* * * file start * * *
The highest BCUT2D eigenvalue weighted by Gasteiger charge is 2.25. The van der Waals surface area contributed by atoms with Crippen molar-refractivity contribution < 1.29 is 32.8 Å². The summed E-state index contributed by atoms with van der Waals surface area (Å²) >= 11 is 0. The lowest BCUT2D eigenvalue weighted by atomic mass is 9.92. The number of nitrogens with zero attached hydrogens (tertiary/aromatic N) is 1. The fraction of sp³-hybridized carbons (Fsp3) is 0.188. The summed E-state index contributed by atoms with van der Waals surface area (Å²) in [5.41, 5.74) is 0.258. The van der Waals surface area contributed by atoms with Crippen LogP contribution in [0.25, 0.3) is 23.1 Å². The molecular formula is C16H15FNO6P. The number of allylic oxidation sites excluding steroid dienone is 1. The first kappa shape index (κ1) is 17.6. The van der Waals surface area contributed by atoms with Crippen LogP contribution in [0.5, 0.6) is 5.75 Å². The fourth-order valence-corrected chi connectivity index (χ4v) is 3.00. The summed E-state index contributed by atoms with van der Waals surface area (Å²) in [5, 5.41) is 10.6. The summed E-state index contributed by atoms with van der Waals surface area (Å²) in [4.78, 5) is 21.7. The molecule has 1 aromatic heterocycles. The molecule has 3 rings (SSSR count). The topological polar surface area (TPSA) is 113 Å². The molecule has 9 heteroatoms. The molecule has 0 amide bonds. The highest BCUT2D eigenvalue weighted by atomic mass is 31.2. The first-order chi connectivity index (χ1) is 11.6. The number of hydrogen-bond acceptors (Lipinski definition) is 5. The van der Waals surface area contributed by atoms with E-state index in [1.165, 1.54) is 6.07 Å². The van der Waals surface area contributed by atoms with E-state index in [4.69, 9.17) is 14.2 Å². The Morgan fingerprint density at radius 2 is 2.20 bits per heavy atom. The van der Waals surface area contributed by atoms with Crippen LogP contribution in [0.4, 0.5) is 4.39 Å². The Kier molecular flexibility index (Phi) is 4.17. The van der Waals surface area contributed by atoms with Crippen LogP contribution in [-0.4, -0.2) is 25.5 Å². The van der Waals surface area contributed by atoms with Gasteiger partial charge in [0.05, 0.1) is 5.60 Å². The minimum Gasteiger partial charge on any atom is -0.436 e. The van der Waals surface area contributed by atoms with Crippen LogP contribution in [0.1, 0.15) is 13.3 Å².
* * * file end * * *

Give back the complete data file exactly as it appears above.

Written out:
The highest BCUT2D eigenvalue weighted by Gasteiger charge is 2.25. The van der Waals surface area contributed by atoms with Crippen molar-refractivity contribution < 1.29 is 32.8 Å². The summed E-state index contributed by atoms with van der Waals surface area (Å²) >= 11 is 0. The lowest BCUT2D eigenvalue weighted by atomic mass is 9.92. The number of nitrogens with zero attached hydrogens (tertiary/aromatic N) is 1. The fraction of sp³-hybridized carbons (Fsp3) is 0.188. The summed E-state index contributed by atoms with van der Waals surface area (Å²) in [5.41, 5.74) is 0.258. The van der Waals surface area contributed by atoms with Crippen LogP contribution in [0.25, 0.3) is 23.1 Å². The molecular formula is C16H15FNO6P. The number of allylic oxidation sites excluding steroid dienone is 1. The first kappa shape index (κ1) is 17.6. The van der Waals surface area contributed by atoms with Crippen LogP contribution in [0.5, 0.6) is 5.75 Å². The fourth-order valence-corrected chi connectivity index (χ4v) is 3.00. The summed E-state index contributed by atoms with van der Waals surface area (Å²) in [5, 5.41) is 10.6. The summed E-state index contributed by atoms with van der Waals surface area (Å²) in [4.78, 5) is 21.7. The molecule has 1 aromatic heterocycles. The molecule has 3 rings (SSSR count). The topological polar surface area (TPSA) is 113 Å². The molecule has 9 heteroatoms. The molecule has 0 amide bonds. The highest BCUT2D eigenvalue weighted by atomic mass is 31.2. The first-order chi connectivity index (χ1) is 11.6. The number of hydrogen-bond acceptors (Lipinski definition) is 5. The van der Waals surface area contributed by atoms with E-state index in [1.165, 1.54) is 6.07 Å². The van der Waals surface area contributed by atoms with E-state index in [4.69, 9.17) is 14.2 Å². The Morgan fingerprint density at radius 2 is 2.20 bits per heavy atom. The van der Waals surface area contributed by atoms with Crippen LogP contribution in [0.4, 0.5) is 4.39 Å². The Kier molecular flexibility index (Phi) is 4.17. The van der Waals surface area contributed by atoms with Crippen LogP contribution in [-0.4, -0.2) is 25.5 Å². The van der Waals surface area contributed by atoms with Gasteiger partial charge in [0.05, 0.1) is 5.60 Å². The minimum Gasteiger partial charge on any atom is -0.436 e. The van der Waals surface area contributed by atoms with Crippen LogP contribution in [0.1, 0.15) is 13.3 Å².